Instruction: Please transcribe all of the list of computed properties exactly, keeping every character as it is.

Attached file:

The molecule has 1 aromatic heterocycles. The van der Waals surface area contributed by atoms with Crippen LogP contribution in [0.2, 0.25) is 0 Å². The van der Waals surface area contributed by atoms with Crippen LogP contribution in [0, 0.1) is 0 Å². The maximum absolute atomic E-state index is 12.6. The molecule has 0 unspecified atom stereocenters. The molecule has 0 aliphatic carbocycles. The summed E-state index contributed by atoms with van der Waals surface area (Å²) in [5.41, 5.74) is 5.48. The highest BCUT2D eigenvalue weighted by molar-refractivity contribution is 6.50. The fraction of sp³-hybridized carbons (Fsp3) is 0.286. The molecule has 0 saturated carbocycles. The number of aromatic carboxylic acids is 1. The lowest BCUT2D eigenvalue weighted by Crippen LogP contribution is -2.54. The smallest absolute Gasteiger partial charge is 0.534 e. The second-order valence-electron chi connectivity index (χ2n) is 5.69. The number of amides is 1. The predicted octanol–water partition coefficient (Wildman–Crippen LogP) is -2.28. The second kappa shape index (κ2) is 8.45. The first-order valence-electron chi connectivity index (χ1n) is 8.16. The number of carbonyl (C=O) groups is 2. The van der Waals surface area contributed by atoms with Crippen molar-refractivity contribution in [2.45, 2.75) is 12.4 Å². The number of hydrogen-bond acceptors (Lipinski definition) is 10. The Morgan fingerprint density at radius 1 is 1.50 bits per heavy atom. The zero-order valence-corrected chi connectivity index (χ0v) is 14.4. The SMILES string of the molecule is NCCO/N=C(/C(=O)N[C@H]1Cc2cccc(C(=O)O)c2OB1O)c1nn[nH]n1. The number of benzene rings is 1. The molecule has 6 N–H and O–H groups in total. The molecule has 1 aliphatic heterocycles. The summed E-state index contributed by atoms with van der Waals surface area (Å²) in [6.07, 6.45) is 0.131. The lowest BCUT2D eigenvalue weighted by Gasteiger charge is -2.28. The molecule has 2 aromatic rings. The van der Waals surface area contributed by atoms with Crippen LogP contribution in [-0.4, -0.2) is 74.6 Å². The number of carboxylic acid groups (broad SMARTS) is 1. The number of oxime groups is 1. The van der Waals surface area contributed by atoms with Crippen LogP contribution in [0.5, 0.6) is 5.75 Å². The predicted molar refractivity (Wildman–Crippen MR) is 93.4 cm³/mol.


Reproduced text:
The molecule has 1 aromatic heterocycles. The van der Waals surface area contributed by atoms with Crippen LogP contribution in [0.2, 0.25) is 0 Å². The van der Waals surface area contributed by atoms with Crippen LogP contribution in [0, 0.1) is 0 Å². The maximum absolute atomic E-state index is 12.6. The molecule has 0 unspecified atom stereocenters. The molecule has 0 aliphatic carbocycles. The summed E-state index contributed by atoms with van der Waals surface area (Å²) in [5.41, 5.74) is 5.48. The highest BCUT2D eigenvalue weighted by molar-refractivity contribution is 6.50. The fraction of sp³-hybridized carbons (Fsp3) is 0.286. The molecule has 0 saturated carbocycles. The number of aromatic carboxylic acids is 1. The lowest BCUT2D eigenvalue weighted by Crippen LogP contribution is -2.54. The smallest absolute Gasteiger partial charge is 0.534 e. The second-order valence-electron chi connectivity index (χ2n) is 5.69. The number of amides is 1. The predicted octanol–water partition coefficient (Wildman–Crippen LogP) is -2.28. The second kappa shape index (κ2) is 8.45. The first-order valence-electron chi connectivity index (χ1n) is 8.16. The number of carbonyl (C=O) groups is 2. The van der Waals surface area contributed by atoms with Crippen molar-refractivity contribution in [2.45, 2.75) is 12.4 Å². The number of hydrogen-bond acceptors (Lipinski definition) is 10. The Morgan fingerprint density at radius 1 is 1.50 bits per heavy atom. The zero-order valence-corrected chi connectivity index (χ0v) is 14.4. The SMILES string of the molecule is NCCO/N=C(/C(=O)N[C@H]1Cc2cccc(C(=O)O)c2OB1O)c1nn[nH]n1. The number of benzene rings is 1. The molecule has 6 N–H and O–H groups in total. The molecule has 1 aliphatic heterocycles. The summed E-state index contributed by atoms with van der Waals surface area (Å²) in [6.07, 6.45) is 0.131. The lowest BCUT2D eigenvalue weighted by Gasteiger charge is -2.28. The molecule has 2 aromatic rings. The van der Waals surface area contributed by atoms with Crippen LogP contribution in [-0.4, -0.2) is 74.6 Å². The number of carboxylic acid groups (broad SMARTS) is 1. The number of oxime groups is 1. The van der Waals surface area contributed by atoms with Crippen LogP contribution in [0.5, 0.6) is 5.75 Å². The predicted molar refractivity (Wildman–Crippen MR) is 93.4 cm³/mol.